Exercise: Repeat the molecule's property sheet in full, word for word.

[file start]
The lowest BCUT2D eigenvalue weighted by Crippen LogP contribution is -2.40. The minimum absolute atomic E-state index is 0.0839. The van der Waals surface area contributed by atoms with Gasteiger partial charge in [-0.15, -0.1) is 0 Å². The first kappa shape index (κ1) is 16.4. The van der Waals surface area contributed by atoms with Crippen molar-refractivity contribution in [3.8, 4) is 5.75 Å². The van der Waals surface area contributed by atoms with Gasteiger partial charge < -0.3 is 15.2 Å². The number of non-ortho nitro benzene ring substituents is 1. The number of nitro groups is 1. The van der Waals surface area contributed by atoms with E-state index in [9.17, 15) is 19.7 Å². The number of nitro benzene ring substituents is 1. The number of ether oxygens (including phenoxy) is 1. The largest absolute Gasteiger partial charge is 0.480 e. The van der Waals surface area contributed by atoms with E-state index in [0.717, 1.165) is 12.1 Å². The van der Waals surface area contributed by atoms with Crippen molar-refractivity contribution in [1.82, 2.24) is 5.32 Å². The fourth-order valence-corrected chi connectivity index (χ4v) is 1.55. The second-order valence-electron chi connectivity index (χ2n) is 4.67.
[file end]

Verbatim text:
The lowest BCUT2D eigenvalue weighted by Crippen LogP contribution is -2.40. The minimum absolute atomic E-state index is 0.0839. The van der Waals surface area contributed by atoms with Gasteiger partial charge in [-0.15, -0.1) is 0 Å². The first kappa shape index (κ1) is 16.4. The van der Waals surface area contributed by atoms with Crippen molar-refractivity contribution in [3.8, 4) is 5.75 Å². The van der Waals surface area contributed by atoms with Gasteiger partial charge < -0.3 is 15.2 Å². The number of non-ortho nitro benzene ring substituents is 1. The number of nitro groups is 1. The van der Waals surface area contributed by atoms with E-state index in [9.17, 15) is 19.7 Å². The number of nitro benzene ring substituents is 1. The number of ether oxygens (including phenoxy) is 1. The largest absolute Gasteiger partial charge is 0.480 e. The van der Waals surface area contributed by atoms with E-state index in [0.717, 1.165) is 12.1 Å². The van der Waals surface area contributed by atoms with Crippen molar-refractivity contribution in [1.82, 2.24) is 5.32 Å². The fourth-order valence-corrected chi connectivity index (χ4v) is 1.55. The second-order valence-electron chi connectivity index (χ2n) is 4.67.